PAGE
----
Eye exam could spot your risk of Alzheimer's disease long before symptoms arise

Mail Online | 8/24/2018 | Mary Kekatos Health Reporter For Dailymail.com
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A routine eye exam may be able to screen people for early signs of Alzheimer's disease, new research has found.

Patients who've been diagnosed with the condition have dangerous levels of two rogue proteins in the brain that lead to dementia.

Scientists - Patients - Retina - Technique - Resolution

Scientists say these same patients also have thinning of the retina that can be detected through a non-invasive technique that produces high resolution 3-D images of the back of the eyeball.

The test would be performed in middle-age, long before most are diagnosed with Alzheimer's.

Discovery - Washington - University - School - Medicine

The discovery, from Washington University School of Medicine in St Louis, Missouri, sheds fresh light on the age-related brain disease and could offer hope of earlier diagnosis and treatments that could slow down the progression of symptoms.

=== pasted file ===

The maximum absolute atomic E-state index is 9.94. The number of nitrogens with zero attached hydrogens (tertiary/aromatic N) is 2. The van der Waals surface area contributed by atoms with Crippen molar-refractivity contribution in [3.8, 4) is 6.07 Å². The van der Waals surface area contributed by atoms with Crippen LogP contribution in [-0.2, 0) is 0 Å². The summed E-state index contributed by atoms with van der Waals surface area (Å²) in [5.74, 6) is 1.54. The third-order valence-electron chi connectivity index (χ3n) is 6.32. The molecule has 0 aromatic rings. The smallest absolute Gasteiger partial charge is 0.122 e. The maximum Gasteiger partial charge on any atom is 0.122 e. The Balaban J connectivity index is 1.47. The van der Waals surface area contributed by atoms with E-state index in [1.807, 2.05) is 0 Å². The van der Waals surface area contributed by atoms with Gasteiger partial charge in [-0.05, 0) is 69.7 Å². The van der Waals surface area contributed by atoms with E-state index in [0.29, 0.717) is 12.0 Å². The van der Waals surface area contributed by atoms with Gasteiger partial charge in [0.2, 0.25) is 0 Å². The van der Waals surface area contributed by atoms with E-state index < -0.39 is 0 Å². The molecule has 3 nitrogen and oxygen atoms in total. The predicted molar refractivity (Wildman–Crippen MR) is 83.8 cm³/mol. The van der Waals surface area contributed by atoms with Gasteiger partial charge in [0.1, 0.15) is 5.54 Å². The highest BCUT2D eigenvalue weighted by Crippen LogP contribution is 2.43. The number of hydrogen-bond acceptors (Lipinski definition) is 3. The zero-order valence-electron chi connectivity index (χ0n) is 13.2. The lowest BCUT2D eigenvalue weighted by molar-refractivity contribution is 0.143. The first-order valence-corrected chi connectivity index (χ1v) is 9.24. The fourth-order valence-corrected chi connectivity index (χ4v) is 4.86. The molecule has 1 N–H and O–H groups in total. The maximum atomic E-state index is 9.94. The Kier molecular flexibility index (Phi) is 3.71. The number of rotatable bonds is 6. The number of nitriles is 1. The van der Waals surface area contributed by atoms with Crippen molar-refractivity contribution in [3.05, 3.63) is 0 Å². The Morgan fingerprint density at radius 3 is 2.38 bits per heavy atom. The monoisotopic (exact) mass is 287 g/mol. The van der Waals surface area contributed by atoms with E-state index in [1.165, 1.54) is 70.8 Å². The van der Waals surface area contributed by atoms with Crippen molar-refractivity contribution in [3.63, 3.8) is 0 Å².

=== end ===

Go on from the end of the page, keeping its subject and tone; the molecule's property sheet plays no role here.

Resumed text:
To diagnose Alzheimer's, doctors currently use PET scans, which evaluate your organ and tissue functions, and spinals taps - but they are invasive and often expensive procedures.

Americans - Ages - Alzheimer - Disease

An estimated 5.7 million Americans of all ages are living with Alzheimer's disease in 2018.

Sufferers experience a decline in cognitive, behavioral and physical abilities and there is no cure.

Disease - Build-up - Proteins - Beta - Tau

Those who have the disease have a build-up of two proteins, amyloid beta and tau, in the brain that form clumps, which smother and destroy neurons - leading to loss of memory and confusion.

Autopsies of Alzheimer's patients have also shown a thinning in the retina's center and deterioration of the optic nerve.

Study - Team - Retinas - Men - Women

For the study, the team examined the retinas of 30 men and women in their 70s who were participating in the Memory and Aging Project at Washington University's Knight Alzheimer's Disease Research Center.

None of the patients had symptoms - such as memory loss, mood and personality changes, and difficulty in understanding questions - but...
(Excerpt) Read more at: Mail Online
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